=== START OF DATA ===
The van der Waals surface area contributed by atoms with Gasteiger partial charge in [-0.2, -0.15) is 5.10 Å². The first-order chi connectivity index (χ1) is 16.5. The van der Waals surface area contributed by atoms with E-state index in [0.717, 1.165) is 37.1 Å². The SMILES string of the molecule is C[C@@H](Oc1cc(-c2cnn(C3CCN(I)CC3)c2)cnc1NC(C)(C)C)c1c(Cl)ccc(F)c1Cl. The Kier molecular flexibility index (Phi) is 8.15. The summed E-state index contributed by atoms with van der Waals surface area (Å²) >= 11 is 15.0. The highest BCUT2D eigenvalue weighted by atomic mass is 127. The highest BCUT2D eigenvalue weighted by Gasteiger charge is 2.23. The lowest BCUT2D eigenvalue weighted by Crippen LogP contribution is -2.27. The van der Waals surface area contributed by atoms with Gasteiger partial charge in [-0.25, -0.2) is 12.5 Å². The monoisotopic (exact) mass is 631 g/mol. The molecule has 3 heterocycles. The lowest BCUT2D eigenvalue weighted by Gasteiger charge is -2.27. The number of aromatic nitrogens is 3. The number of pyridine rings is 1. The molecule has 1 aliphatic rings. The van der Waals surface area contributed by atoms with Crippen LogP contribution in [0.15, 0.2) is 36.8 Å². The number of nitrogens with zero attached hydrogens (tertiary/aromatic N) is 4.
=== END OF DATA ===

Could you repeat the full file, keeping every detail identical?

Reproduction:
The van der Waals surface area contributed by atoms with Gasteiger partial charge in [-0.2, -0.15) is 5.10 Å². The first-order chi connectivity index (χ1) is 16.5. The van der Waals surface area contributed by atoms with E-state index in [0.717, 1.165) is 37.1 Å². The SMILES string of the molecule is C[C@@H](Oc1cc(-c2cnn(C3CCN(I)CC3)c2)cnc1NC(C)(C)C)c1c(Cl)ccc(F)c1Cl. The Kier molecular flexibility index (Phi) is 8.15. The summed E-state index contributed by atoms with van der Waals surface area (Å²) >= 11 is 15.0. The highest BCUT2D eigenvalue weighted by atomic mass is 127. The highest BCUT2D eigenvalue weighted by Gasteiger charge is 2.23. The lowest BCUT2D eigenvalue weighted by Crippen LogP contribution is -2.27. The van der Waals surface area contributed by atoms with Gasteiger partial charge in [-0.25, -0.2) is 12.5 Å². The monoisotopic (exact) mass is 631 g/mol. The molecule has 3 heterocycles. The lowest BCUT2D eigenvalue weighted by Gasteiger charge is -2.27. The number of aromatic nitrogens is 3. The number of pyridine rings is 1. The molecule has 1 aliphatic rings. The van der Waals surface area contributed by atoms with Crippen LogP contribution in [0.15, 0.2) is 36.8 Å². The number of nitrogens with zero attached hydrogens (tertiary/aromatic N) is 4.